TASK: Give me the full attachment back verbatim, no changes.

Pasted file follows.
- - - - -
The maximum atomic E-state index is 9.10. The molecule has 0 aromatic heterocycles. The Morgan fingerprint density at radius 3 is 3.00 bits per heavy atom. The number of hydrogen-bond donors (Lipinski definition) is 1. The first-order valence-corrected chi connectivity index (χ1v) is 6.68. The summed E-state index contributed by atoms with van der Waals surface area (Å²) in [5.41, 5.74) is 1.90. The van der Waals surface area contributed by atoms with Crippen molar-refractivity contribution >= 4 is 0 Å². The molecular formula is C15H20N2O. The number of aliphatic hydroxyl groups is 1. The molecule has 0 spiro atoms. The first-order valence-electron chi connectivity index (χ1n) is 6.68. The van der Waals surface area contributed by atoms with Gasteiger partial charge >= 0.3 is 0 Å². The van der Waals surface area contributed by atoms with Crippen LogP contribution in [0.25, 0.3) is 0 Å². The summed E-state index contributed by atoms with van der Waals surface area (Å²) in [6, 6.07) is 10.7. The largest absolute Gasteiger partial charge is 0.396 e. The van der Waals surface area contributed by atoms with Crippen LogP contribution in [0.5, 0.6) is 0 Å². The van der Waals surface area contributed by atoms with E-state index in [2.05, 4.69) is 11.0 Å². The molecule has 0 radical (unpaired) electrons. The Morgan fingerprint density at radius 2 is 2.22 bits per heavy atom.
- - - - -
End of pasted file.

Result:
The maximum atomic E-state index is 9.10. The molecule has 0 aromatic heterocycles. The Morgan fingerprint density at radius 3 is 3.00 bits per heavy atom. The number of hydrogen-bond donors (Lipinski definition) is 1. The first-order valence-corrected chi connectivity index (χ1v) is 6.68. The summed E-state index contributed by atoms with van der Waals surface area (Å²) in [5.41, 5.74) is 1.90. The van der Waals surface area contributed by atoms with Crippen molar-refractivity contribution >= 4 is 0 Å². The molecular formula is C15H20N2O. The number of aliphatic hydroxyl groups is 1. The molecule has 0 spiro atoms. The first-order valence-electron chi connectivity index (χ1n) is 6.68. The van der Waals surface area contributed by atoms with Gasteiger partial charge >= 0.3 is 0 Å². The van der Waals surface area contributed by atoms with Crippen LogP contribution in [0.25, 0.3) is 0 Å². The summed E-state index contributed by atoms with van der Waals surface area (Å²) in [6, 6.07) is 10.7. The largest absolute Gasteiger partial charge is 0.396 e. The van der Waals surface area contributed by atoms with Crippen LogP contribution in [0.5, 0.6) is 0 Å². The van der Waals surface area contributed by atoms with E-state index in [2.05, 4.69) is 11.0 Å². The molecule has 0 radical (unpaired) electrons. The Morgan fingerprint density at radius 2 is 2.22 bits per heavy atom.